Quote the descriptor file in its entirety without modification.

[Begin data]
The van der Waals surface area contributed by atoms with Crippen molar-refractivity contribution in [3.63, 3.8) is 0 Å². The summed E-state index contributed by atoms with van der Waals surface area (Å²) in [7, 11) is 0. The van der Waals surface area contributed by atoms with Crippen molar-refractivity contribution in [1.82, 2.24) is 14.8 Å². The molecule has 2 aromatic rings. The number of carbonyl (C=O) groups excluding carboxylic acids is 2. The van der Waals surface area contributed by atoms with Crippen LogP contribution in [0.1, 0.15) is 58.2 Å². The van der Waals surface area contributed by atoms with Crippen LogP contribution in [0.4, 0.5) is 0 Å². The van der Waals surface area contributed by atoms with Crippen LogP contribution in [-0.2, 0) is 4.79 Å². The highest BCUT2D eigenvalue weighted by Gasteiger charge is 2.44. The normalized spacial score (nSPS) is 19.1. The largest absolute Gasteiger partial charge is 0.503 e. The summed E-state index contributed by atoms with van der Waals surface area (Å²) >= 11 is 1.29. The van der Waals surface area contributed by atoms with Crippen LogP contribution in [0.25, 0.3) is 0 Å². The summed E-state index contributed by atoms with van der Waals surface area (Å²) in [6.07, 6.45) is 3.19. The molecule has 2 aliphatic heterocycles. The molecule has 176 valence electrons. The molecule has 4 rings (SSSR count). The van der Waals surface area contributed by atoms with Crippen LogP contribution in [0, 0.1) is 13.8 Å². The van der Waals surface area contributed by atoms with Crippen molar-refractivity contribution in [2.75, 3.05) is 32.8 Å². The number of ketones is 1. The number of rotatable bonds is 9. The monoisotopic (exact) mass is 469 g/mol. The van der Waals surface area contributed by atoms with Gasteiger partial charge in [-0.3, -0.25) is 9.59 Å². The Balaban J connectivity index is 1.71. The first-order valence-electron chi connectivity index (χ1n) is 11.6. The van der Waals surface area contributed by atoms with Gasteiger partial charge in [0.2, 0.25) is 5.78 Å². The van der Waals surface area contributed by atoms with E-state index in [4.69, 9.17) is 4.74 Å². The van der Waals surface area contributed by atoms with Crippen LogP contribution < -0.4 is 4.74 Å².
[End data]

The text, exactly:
The van der Waals surface area contributed by atoms with Crippen molar-refractivity contribution in [3.63, 3.8) is 0 Å². The summed E-state index contributed by atoms with van der Waals surface area (Å²) in [7, 11) is 0. The van der Waals surface area contributed by atoms with Crippen molar-refractivity contribution in [1.82, 2.24) is 14.8 Å². The molecule has 2 aromatic rings. The number of carbonyl (C=O) groups excluding carboxylic acids is 2. The van der Waals surface area contributed by atoms with Crippen LogP contribution in [0.1, 0.15) is 58.2 Å². The van der Waals surface area contributed by atoms with Crippen LogP contribution in [0.4, 0.5) is 0 Å². The van der Waals surface area contributed by atoms with Crippen LogP contribution in [-0.2, 0) is 4.79 Å². The highest BCUT2D eigenvalue weighted by Gasteiger charge is 2.44. The normalized spacial score (nSPS) is 19.1. The largest absolute Gasteiger partial charge is 0.503 e. The summed E-state index contributed by atoms with van der Waals surface area (Å²) >= 11 is 1.29. The van der Waals surface area contributed by atoms with Crippen LogP contribution in [0.25, 0.3) is 0 Å². The summed E-state index contributed by atoms with van der Waals surface area (Å²) in [6.07, 6.45) is 3.19. The molecule has 2 aliphatic heterocycles. The molecule has 176 valence electrons. The molecule has 4 rings (SSSR count). The van der Waals surface area contributed by atoms with Crippen LogP contribution in [0, 0.1) is 13.8 Å². The van der Waals surface area contributed by atoms with Crippen molar-refractivity contribution in [2.75, 3.05) is 32.8 Å². The number of ketones is 1. The number of rotatable bonds is 9. The monoisotopic (exact) mass is 469 g/mol. The van der Waals surface area contributed by atoms with Gasteiger partial charge in [-0.3, -0.25) is 9.59 Å². The Balaban J connectivity index is 1.71. The first-order valence-electron chi connectivity index (χ1n) is 11.6. The van der Waals surface area contributed by atoms with Gasteiger partial charge in [0.2, 0.25) is 5.78 Å². The van der Waals surface area contributed by atoms with E-state index in [4.69, 9.17) is 4.74 Å². The van der Waals surface area contributed by atoms with Crippen LogP contribution < -0.4 is 4.74 Å².